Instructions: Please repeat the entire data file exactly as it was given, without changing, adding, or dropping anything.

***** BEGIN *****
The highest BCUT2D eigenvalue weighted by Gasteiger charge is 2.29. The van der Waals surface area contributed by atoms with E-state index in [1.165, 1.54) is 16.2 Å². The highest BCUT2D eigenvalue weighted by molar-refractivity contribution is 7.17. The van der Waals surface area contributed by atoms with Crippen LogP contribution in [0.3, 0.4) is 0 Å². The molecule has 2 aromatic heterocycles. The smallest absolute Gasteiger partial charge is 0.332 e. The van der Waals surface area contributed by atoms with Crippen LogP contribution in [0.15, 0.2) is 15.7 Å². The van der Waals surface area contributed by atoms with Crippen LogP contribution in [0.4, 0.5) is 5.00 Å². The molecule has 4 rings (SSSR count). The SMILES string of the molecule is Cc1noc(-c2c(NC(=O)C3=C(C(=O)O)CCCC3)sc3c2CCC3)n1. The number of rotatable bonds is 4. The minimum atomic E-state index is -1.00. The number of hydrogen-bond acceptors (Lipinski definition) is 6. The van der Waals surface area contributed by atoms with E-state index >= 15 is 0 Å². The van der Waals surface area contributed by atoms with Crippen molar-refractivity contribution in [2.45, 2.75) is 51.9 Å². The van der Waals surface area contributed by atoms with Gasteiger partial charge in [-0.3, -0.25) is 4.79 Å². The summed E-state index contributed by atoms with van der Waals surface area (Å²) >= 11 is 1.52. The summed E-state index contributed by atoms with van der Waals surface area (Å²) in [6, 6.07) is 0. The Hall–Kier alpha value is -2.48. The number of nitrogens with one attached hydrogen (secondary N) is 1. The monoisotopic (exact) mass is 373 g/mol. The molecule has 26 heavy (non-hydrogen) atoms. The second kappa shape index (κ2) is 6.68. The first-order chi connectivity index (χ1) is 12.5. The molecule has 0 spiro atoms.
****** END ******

The highest BCUT2D eigenvalue weighted by Gasteiger charge is 2.29. The van der Waals surface area contributed by atoms with E-state index in [1.165, 1.54) is 16.2 Å². The highest BCUT2D eigenvalue weighted by molar-refractivity contribution is 7.17. The van der Waals surface area contributed by atoms with Crippen LogP contribution in [0.3, 0.4) is 0 Å². The molecule has 2 aromatic heterocycles. The smallest absolute Gasteiger partial charge is 0.332 e. The van der Waals surface area contributed by atoms with Crippen LogP contribution in [0.15, 0.2) is 15.7 Å². The van der Waals surface area contributed by atoms with Crippen LogP contribution in [0.4, 0.5) is 5.00 Å². The molecule has 4 rings (SSSR count). The SMILES string of the molecule is Cc1noc(-c2c(NC(=O)C3=C(C(=O)O)CCCC3)sc3c2CCC3)n1. The number of rotatable bonds is 4. The minimum atomic E-state index is -1.00. The number of hydrogen-bond acceptors (Lipinski definition) is 6. The van der Waals surface area contributed by atoms with E-state index >= 15 is 0 Å². The van der Waals surface area contributed by atoms with Crippen molar-refractivity contribution in [2.45, 2.75) is 51.9 Å². The van der Waals surface area contributed by atoms with Gasteiger partial charge in [-0.3, -0.25) is 4.79 Å². The summed E-state index contributed by atoms with van der Waals surface area (Å²) >= 11 is 1.52. The summed E-state index contributed by atoms with van der Waals surface area (Å²) in [6, 6.07) is 0. The Hall–Kier alpha value is -2.48. The number of nitrogens with one attached hydrogen (secondary N) is 1. The monoisotopic (exact) mass is 373 g/mol. The molecule has 26 heavy (non-hydrogen) atoms. The second kappa shape index (κ2) is 6.68. The first-order chi connectivity index (χ1) is 12.5. The molecule has 0 spiro atoms.